Marriage Counselling

Most standard approaches to marriage counselling require that the couple come together to discuss, in each joint sessions with the practitioner, one or more of the highly emotive and contentious issues which are dividing the couple and disrupting their lives.

This policy alone can account for a large proportion of couples who drop out after the first one or two sessions. The reason for this is very simply that one of the most effective and usual ways of avoiding one’s own guilt is to blame someone else – in this case the other partner. The very last thing the person wants is to feel his or her defence under attack at the first meeting! Also, one risks the couple continuing the discussion on the way home – which can drift into the usual pattern of confrontation and argument with all its attendant upset and distress. This can give a distorted and negative view of the whole process of therapy in general and the therapist in particular.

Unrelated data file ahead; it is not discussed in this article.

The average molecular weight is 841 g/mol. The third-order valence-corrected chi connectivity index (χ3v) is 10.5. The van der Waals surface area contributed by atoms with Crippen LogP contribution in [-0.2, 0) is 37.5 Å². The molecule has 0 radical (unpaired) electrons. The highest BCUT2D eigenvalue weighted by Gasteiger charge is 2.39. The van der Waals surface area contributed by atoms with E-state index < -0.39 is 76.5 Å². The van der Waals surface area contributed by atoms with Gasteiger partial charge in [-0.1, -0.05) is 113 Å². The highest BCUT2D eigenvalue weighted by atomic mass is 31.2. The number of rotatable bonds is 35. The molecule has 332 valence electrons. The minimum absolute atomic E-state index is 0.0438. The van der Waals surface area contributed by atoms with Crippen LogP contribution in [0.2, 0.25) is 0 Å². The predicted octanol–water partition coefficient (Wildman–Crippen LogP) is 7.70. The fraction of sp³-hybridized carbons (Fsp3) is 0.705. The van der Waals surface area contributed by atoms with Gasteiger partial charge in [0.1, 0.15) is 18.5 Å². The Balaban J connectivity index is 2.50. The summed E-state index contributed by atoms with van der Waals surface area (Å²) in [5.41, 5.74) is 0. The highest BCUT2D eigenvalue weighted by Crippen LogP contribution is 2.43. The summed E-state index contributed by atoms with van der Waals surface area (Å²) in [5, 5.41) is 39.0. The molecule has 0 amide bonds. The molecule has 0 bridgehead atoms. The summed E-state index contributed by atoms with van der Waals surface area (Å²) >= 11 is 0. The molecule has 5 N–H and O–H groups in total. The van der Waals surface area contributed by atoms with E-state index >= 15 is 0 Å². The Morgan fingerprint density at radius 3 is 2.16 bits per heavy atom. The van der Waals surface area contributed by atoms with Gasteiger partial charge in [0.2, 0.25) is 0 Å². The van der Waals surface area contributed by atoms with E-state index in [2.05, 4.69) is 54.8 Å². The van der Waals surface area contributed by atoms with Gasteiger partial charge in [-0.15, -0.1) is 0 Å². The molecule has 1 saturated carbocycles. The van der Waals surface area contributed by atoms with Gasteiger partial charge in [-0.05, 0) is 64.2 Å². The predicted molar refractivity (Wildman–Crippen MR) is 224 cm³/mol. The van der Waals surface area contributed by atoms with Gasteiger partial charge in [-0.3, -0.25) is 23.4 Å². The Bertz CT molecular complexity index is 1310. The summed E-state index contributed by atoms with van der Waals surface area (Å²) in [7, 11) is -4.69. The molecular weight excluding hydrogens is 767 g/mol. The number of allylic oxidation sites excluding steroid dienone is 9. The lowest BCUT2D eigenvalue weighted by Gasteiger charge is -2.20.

At Effective Marriage Counselling we seek to begin restoring the quality of the communication before any issues are discussed at all. The rationale here is issues come and go in a relationship, but the quality of the communication defines the relationship and is therefore, in a hierarchy of importance, almost at the very top. In fact, from the practitioner’s point of view and for all practical purposes it is at the very top.

Thus one begins to see that many of the issues complained about at the outset of marriage counselling derive from the poor state of communication and general interaction of the couple. When this is addressed by the practitioner, the benefits are immediate and directly proportional to the degree of adoption by both parties.

This is a relationship of two parties, and the quality of that relationship is created by both parties acting and reacting with and against each other from the beginning. As the quality of the interaction changes so too does the quality of the relationship.

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